It is a bit strange- go to Europe and it is much closer to 50-50.

no spec wrote; “women are the desicion-makers in the majority of consumer purchases, most of Marketing I know is screaming for more female design.”

…well, that’s because they are idiots…the notion that one sex or race or creed cannot design great products (or anything else) for another is insulting to the profession and gratuitous to the person…there are much more compelling reasons to hire a female designer…grow up.

Actually this is true ever large firm I know is currently looking to expand its design teams by adding female (go ahead and get offended mrd )designers. Though it is true we can design products for any one by removing ourselves and looking at the products through the eyes of the consumers, clients who manufacture products primaraly purchased by women are far more comfortable awarding work to a firm with a female viewpoint over one comprised of only male viewpoints.

This is a late response to the original post, but I am so infuriated by the response from “Mr. T” stating “I would say that if you can sketch and are talented you would have an advantage because you are a hot woman - which guys always want around them.”

This is one guy who obvously feels threatened by females in his traditionally male-dominated field. He needs to grow up and realize that ID is no longer a boys club, and unfortunately he will need to work harder to keep up with the new competition. I also think it is BS that he believes women will bring the pay scale down for everyone. Again, he has some insecurity issues going on.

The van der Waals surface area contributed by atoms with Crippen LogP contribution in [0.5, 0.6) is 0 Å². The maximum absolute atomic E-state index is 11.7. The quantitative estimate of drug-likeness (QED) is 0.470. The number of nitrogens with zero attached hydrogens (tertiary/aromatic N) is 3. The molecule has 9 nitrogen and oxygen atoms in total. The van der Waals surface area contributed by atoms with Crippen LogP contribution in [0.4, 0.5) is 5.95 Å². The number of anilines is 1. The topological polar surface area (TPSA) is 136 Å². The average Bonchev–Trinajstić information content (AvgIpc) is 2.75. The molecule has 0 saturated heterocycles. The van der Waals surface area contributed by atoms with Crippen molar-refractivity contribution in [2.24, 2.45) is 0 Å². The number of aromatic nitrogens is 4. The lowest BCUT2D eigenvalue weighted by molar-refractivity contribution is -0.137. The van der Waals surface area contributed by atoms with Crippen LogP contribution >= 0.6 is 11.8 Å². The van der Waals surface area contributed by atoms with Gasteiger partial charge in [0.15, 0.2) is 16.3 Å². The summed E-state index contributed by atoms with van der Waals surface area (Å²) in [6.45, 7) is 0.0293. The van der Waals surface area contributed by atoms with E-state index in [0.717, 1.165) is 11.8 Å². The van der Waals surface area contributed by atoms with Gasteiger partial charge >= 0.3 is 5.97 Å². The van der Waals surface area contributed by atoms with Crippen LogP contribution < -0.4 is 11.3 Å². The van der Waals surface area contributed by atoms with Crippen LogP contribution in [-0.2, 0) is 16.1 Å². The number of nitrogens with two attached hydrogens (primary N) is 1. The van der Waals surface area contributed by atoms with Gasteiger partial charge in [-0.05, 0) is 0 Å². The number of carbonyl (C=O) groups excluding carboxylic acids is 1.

I encourage any female who is considering a field in ID to not worry about the gender issue, in the long run it is talent and determination that will stand out when competing with someone else for a job. With the increasing number of women industrial designers, a lot more females will be the ones doing the hiring in the future. I doubt they will be seeking out “hot women” over someone else, regardless of gender, who is well qualified for the job. [/quote]

This is a late response to the original post, but I am so infuriated by the response from “Mr. T” stating “I would say that if you can sketch and are talented you would have an advantage because you are a hot woman - which guys always want around them.”

:laughing: Scorched Mr. T. You need to learn like myself that people bruise easier than peaches on this site.

And let me appologize to the original post on this thread, as this is going to be a little off topic, but still related:

You need to have thick skin to be in ID!!! People will criticize your thoughts and designs on a daily basis. If you can’t deal with it, design isn’t your bag. People don’t mean harm in critiqing your work, and if you can take it, your design will improve 10 fold every time. If you start taking things personally everytime someone looks at your drawing sideways, you’ll never make it.

I think it’s really ironic that this is a site whose members are composed of thick skinned, smart, creative people with a sense of humor (hopefully), and yet I see people get deeply and morally offended at almost any comment!!